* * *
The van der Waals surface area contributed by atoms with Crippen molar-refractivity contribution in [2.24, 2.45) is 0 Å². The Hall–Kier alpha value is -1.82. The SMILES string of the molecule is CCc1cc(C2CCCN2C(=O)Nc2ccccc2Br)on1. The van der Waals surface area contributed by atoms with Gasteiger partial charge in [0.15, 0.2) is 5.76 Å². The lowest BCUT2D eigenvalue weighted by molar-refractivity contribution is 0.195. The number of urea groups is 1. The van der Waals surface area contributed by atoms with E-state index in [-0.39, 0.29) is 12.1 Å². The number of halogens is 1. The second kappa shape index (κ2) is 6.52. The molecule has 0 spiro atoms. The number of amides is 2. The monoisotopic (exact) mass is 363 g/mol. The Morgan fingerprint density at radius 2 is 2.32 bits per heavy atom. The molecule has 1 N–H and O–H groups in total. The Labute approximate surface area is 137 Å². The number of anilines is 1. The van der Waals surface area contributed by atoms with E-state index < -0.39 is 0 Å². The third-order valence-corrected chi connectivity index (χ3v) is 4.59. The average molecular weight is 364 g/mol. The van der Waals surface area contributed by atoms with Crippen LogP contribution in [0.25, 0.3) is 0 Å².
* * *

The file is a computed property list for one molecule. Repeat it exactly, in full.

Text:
The van der Waals surface area contributed by atoms with Crippen molar-refractivity contribution in [2.24, 2.45) is 0 Å². The Hall–Kier alpha value is -1.82. The SMILES string of the molecule is CCc1cc(C2CCCN2C(=O)Nc2ccccc2Br)on1. The van der Waals surface area contributed by atoms with Gasteiger partial charge in [0.15, 0.2) is 5.76 Å². The lowest BCUT2D eigenvalue weighted by molar-refractivity contribution is 0.195. The number of urea groups is 1. The van der Waals surface area contributed by atoms with E-state index in [-0.39, 0.29) is 12.1 Å². The number of halogens is 1. The second kappa shape index (κ2) is 6.52. The molecule has 0 spiro atoms. The number of amides is 2. The monoisotopic (exact) mass is 363 g/mol. The Morgan fingerprint density at radius 2 is 2.32 bits per heavy atom. The molecule has 1 N–H and O–H groups in total. The Labute approximate surface area is 137 Å². The number of anilines is 1. The van der Waals surface area contributed by atoms with E-state index < -0.39 is 0 Å². The third-order valence-corrected chi connectivity index (χ3v) is 4.59. The average molecular weight is 364 g/mol. The van der Waals surface area contributed by atoms with Crippen LogP contribution in [0.25, 0.3) is 0 Å².